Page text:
Image and Reality: Perceptions of War Crimes Justice

  • Kingsley Chiedu Moghalu


In April 2004, the tenth anniversary of Rwanda’s genocide was widely covered by media around the world, especially in the United States, where the Public Broadcasting System (PBS) and Cable News Network (CNN) ran days-long footage of some of the most incisive post mortems of the genocide, the absence of an effective international response, and Rwanda today. It was an important and unprecedented spotlight on Rwanda in the Western media. The quest for justice, national (Rwandan local and traditional courts called “gacaca”) and international (the Arusha tribunal), was part of the coverage. It was saturation coverage, and by the time it ebbed the Rwandan genocide was firmly in the consciousness of national and international publics. And it was a rare exception—and an indication of what difference policy choices by powerful media editors can make when they decide to train their cameras on particular issues in world politics. Was this carpet coverage of a huge crime committed a decade ago in a poor, landlocked Central African country an act of atonement?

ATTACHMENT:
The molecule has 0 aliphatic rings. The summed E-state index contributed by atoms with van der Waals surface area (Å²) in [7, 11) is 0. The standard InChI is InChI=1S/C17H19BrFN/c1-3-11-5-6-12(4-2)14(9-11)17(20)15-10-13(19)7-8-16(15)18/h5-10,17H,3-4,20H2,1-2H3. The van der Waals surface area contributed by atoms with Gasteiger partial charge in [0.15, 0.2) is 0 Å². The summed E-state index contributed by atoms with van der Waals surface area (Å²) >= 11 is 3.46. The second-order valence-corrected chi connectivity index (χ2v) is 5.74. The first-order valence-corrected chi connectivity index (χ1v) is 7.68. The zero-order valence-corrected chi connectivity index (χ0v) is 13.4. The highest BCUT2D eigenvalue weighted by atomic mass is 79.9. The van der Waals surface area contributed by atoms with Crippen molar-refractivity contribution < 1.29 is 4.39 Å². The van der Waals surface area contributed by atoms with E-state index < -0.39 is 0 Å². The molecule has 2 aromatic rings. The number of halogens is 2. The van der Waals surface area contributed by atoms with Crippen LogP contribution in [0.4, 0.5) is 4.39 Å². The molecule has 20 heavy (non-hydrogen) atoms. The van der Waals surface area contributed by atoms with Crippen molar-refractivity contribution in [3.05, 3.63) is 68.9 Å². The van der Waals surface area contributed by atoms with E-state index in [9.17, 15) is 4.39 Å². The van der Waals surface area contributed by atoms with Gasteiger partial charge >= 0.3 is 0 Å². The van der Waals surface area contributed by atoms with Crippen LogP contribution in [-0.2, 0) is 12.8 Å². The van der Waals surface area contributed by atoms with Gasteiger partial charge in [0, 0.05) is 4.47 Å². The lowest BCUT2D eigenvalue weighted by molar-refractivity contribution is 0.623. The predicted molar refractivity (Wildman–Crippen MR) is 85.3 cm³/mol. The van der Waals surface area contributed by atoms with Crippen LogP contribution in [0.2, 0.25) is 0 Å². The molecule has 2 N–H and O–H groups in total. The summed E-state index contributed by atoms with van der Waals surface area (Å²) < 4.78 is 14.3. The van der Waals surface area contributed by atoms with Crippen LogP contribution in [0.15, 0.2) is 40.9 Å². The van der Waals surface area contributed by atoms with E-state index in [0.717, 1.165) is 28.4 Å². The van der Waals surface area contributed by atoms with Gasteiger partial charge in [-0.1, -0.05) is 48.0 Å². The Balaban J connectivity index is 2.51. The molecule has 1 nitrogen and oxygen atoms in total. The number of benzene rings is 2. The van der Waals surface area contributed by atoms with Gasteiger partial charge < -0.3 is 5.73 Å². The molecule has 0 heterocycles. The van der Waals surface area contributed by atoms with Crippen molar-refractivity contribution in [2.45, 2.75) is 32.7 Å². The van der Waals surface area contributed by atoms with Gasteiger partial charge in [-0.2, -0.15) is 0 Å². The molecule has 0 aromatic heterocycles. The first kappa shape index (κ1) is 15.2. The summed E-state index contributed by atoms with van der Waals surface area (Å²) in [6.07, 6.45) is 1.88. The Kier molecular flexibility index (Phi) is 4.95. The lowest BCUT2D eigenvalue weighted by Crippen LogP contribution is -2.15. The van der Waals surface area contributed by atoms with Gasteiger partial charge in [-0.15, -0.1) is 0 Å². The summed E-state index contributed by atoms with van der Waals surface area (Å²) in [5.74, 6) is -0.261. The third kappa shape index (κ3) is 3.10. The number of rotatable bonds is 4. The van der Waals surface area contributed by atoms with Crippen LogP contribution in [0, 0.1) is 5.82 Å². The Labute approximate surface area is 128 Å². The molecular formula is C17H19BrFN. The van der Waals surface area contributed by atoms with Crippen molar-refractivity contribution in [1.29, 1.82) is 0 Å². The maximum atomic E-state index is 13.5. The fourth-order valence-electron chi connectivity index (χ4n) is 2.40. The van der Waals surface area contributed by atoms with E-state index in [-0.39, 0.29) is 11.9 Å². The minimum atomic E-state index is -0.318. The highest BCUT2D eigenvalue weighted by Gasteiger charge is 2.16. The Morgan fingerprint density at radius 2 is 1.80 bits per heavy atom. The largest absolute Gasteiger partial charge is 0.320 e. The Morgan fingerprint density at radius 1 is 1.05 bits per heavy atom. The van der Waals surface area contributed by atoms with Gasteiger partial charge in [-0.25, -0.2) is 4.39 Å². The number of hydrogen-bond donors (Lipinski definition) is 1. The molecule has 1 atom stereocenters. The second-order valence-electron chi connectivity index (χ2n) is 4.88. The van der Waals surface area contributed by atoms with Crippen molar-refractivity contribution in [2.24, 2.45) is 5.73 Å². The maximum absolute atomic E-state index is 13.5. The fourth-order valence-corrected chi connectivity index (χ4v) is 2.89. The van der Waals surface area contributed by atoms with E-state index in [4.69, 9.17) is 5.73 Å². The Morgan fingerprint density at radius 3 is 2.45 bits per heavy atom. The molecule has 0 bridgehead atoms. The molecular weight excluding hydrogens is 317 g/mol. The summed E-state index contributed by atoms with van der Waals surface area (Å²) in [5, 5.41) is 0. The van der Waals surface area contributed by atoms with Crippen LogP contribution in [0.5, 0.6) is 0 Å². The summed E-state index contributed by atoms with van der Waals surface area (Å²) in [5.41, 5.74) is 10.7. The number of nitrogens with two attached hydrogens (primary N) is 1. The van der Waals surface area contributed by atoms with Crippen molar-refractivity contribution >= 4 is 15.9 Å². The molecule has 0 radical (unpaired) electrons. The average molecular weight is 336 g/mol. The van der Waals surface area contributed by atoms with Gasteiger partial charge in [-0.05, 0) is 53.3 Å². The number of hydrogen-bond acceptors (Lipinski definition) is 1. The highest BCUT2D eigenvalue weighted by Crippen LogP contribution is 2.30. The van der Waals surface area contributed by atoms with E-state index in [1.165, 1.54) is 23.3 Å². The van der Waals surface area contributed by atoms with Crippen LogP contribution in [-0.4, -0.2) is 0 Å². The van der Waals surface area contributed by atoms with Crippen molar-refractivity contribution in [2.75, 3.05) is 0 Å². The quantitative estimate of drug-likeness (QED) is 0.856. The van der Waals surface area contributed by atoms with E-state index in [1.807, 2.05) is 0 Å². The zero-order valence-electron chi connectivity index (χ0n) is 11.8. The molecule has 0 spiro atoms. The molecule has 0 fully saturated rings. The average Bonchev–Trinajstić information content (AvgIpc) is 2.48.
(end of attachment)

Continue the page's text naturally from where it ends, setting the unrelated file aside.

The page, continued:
United Nations Security Council National Court Defense Lawyer International Tribunal 
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8 Image and Reality: Perceptions of War Crimes Justice

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© Kingsley Chiedu Moghalu 2005

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  • Kingsley Chiedu Moghalu

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